Sure, once in a while, it’s simply a human telling another human that life isn’t so bad, she says. But much more often, “Smile!” is a genteel, almost patriarchal way to seemingly compliment a woman while keeping the gender hierarchy in place, she says. The hierarchy that says it’s a man’s world and women are here to look good in it.

When Jawed-Wessel was a teen, she used to force a smile in response. She would apologize, too, and feel bad about herself for reasons she couldn’t articulate.

Now she doesn’t smile on command, even though she’s risking the possibility that the benevolent sexism will turn into something worse — the hostility often reserved for women who refuse to accept gender norms.

The problem isn’t one man asking you to smile, she says. The problem is that this happens to women once a year, or once a month, or once a week. It becomes a drumbeat that’s difficult to ignore.

“Some days I’m able to shrug it off,” the professor says. “There are other days where it derails the day.

“Then, I can be a professor, have a Ph.D., do all these different things, and at the end of the day the man who sees me can tell me to smile, and then none of that stuff matters. And I’m just a sex object.”

When I talked to women about “Smile!” the conversations tended to veer into darker territory. I heard about a sharpened umbrella used to protect a teenage girl from an adult stalker. I heard about a man in the Old Market who drunkenly tried to hit on a woman walking to her car after work. When she rebuffed those advances, the man called her poor. And dumb. And also fat.

I heard about women being followed at night, about catcalls screamed out of passing car windows, about constant workplace sexual harassment.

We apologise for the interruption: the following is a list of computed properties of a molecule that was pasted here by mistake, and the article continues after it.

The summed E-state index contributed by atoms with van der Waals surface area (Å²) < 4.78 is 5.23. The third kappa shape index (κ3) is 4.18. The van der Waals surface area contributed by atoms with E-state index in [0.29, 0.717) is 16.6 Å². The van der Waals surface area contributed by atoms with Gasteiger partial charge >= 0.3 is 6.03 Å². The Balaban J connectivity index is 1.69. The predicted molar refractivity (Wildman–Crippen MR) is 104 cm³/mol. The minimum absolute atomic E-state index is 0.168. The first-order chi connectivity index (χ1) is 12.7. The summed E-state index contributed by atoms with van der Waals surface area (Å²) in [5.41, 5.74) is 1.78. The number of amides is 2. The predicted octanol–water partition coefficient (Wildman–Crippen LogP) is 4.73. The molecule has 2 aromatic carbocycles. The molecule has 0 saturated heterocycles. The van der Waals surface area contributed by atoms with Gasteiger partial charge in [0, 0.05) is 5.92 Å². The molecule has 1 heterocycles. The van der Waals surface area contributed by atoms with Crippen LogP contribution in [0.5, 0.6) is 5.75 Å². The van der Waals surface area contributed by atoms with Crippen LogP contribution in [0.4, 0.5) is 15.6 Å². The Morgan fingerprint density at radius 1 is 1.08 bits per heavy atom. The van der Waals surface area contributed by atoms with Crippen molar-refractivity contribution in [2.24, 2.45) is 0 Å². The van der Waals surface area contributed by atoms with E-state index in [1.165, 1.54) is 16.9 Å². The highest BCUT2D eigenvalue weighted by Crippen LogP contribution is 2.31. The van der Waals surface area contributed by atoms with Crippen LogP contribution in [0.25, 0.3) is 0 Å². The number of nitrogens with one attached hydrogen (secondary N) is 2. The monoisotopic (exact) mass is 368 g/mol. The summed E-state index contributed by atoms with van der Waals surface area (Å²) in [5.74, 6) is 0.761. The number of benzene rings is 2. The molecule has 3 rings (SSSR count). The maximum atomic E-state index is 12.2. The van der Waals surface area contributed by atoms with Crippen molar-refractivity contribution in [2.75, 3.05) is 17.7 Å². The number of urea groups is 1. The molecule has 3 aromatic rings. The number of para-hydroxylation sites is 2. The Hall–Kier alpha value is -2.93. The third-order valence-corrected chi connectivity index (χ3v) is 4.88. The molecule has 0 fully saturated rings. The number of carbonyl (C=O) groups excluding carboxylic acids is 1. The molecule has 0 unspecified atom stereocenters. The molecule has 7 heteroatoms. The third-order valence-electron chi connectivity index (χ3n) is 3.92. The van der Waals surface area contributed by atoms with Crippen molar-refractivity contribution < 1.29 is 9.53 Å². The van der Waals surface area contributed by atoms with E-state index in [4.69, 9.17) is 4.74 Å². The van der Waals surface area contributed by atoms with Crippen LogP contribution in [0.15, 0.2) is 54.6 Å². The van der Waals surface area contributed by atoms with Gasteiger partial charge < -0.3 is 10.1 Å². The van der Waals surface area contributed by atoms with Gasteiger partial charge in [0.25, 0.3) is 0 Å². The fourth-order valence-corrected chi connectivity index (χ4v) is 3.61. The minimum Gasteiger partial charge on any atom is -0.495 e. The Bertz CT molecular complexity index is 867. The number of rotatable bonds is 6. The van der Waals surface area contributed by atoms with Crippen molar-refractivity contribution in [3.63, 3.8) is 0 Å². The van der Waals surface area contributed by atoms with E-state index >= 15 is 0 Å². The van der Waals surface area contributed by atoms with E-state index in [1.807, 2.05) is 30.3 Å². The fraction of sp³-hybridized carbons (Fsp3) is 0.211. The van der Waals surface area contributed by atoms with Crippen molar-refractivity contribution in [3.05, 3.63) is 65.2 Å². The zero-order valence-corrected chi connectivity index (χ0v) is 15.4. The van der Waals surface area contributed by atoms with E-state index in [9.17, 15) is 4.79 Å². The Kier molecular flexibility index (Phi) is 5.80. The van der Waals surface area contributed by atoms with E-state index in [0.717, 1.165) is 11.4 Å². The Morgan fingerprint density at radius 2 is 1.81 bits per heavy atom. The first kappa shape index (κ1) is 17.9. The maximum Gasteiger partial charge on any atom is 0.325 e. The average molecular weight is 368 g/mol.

And I have for years now witnessed the treatment of my spouse, World-Herald food critic Sarah Baker Hansen, who has been called unimaginably vile things online because a man did not agree with her assessment of a steak or a piece of fish or a new Italian restaurant. It’s instructive, the difference in treatment Sarah and I receive. When people disagree with me, they tend to attack my ideas. When men disagree with her, they sometimes attack her existence.

When you wade into these darker waters, it is tempting to think that “Smile!” can be brushed aside as unimportant. Nope, the women I talked to said. Nope, because it all fits together, Rosie Meegan says. Because it all matters.

To illustrate, Rosie tells me a story about when she had post-pregnancy Bell’s palsy, which paralyzed the muscles on one side of her face. A male stranger came up to her on the street and suggested that she smile — her, this new mother, this tough Navy veteran now dealing with a scary facial condition. She nodded and gladly gave him what she could: The sloppiest, most insane-looking, lopsided grin the man had ever seen. “He backed away quick,” Rosie says.

Before I can even finish laughing about this smiler’s revenge, she tells me another story — a story that wasn’t about the man, but rather a story about the imprint that men can leave.

Recently Rosie was getting ready to leave the house, and she thought to herself, “Wow, no one has catcalled me in a while.” This set her into a brief moment of panic: Am I getting older? Do I need to smile more? Is there something wrong with me? And then she realized what was happening: “Smile!” has infected even her own brain.

“That’s the problem right there, isn’t it? I realized that this affected me internally,” she says. “That it probably affects all of us.”

After talking for a month with women about “Smile!” — after a month’s education into how they view this, how it affects them — I would like to offer a very specific action plan to that guy on the street. I want to offer a bit of advice to the stranger (or the acquaintance or the co-worker) who takes it upon himself to halt women in the middle of their days and request that they curl their lips into the upright and locked position.

Stop.

Stop telling women to smile. Stop telling women to smile, because they generally do not like it. Stop telling women to smile, because they are not dolls.

Stop telling women to smile, because many regard it as sexist, scary, annoying, insulting or all of the above. Stop it.

matthew.hansen@owh.com, 402-444-1064,